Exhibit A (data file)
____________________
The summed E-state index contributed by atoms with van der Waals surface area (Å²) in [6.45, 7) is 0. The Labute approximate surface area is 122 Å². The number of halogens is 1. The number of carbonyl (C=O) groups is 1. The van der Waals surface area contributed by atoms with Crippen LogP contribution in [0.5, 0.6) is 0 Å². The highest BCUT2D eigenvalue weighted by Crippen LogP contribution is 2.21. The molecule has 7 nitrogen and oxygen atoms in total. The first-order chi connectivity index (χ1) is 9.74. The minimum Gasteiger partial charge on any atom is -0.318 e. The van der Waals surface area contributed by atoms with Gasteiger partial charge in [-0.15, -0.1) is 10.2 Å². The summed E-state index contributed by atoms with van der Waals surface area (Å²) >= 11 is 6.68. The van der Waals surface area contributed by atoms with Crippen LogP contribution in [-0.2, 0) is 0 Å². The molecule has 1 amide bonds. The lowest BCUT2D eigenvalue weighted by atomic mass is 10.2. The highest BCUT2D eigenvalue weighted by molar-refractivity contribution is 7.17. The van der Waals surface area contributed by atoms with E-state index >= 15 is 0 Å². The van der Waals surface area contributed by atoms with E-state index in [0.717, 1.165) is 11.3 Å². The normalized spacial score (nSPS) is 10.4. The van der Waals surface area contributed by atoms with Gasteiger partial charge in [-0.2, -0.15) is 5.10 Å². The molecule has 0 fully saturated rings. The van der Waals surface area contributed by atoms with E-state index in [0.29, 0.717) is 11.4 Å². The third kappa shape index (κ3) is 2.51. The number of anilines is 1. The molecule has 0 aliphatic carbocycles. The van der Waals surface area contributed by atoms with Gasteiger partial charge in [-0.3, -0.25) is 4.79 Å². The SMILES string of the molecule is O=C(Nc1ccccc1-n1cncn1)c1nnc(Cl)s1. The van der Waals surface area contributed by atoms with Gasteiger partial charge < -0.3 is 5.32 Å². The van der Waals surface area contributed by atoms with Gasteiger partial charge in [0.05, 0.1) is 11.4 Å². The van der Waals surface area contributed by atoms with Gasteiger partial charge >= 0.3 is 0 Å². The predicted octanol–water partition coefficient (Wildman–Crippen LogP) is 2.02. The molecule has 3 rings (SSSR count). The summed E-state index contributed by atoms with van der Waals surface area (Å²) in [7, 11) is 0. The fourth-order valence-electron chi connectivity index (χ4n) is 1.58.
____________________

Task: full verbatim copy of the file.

The summed E-state index contributed by atoms with van der Waals surface area (Å²) in [6.45, 7) is 0. The Labute approximate surface area is 122 Å². The number of halogens is 1. The number of carbonyl (C=O) groups is 1. The van der Waals surface area contributed by atoms with Crippen LogP contribution in [0.5, 0.6) is 0 Å². The highest BCUT2D eigenvalue weighted by Crippen LogP contribution is 2.21. The molecule has 7 nitrogen and oxygen atoms in total. The first-order chi connectivity index (χ1) is 9.74. The minimum Gasteiger partial charge on any atom is -0.318 e. The van der Waals surface area contributed by atoms with Gasteiger partial charge in [-0.15, -0.1) is 10.2 Å². The summed E-state index contributed by atoms with van der Waals surface area (Å²) >= 11 is 6.68. The van der Waals surface area contributed by atoms with Crippen LogP contribution in [-0.2, 0) is 0 Å². The molecule has 1 amide bonds. The lowest BCUT2D eigenvalue weighted by atomic mass is 10.2. The highest BCUT2D eigenvalue weighted by molar-refractivity contribution is 7.17. The van der Waals surface area contributed by atoms with E-state index >= 15 is 0 Å². The van der Waals surface area contributed by atoms with E-state index in [0.717, 1.165) is 11.3 Å². The normalized spacial score (nSPS) is 10.4. The van der Waals surface area contributed by atoms with Gasteiger partial charge in [-0.2, -0.15) is 5.10 Å². The molecule has 0 fully saturated rings. The van der Waals surface area contributed by atoms with E-state index in [0.29, 0.717) is 11.4 Å². The third kappa shape index (κ3) is 2.51. The number of anilines is 1. The molecule has 0 aliphatic carbocycles. The van der Waals surface area contributed by atoms with Gasteiger partial charge in [-0.3, -0.25) is 4.79 Å². The SMILES string of the molecule is O=C(Nc1ccccc1-n1cncn1)c1nnc(Cl)s1. The van der Waals surface area contributed by atoms with Gasteiger partial charge < -0.3 is 5.32 Å². The van der Waals surface area contributed by atoms with Gasteiger partial charge in [0.05, 0.1) is 11.4 Å². The van der Waals surface area contributed by atoms with Gasteiger partial charge >= 0.3 is 0 Å². The predicted octanol–water partition coefficient (Wildman–Crippen LogP) is 2.02. The molecule has 3 rings (SSSR count). The summed E-state index contributed by atoms with van der Waals surface area (Å²) in [7, 11) is 0. The fourth-order valence-electron chi connectivity index (χ4n) is 1.58.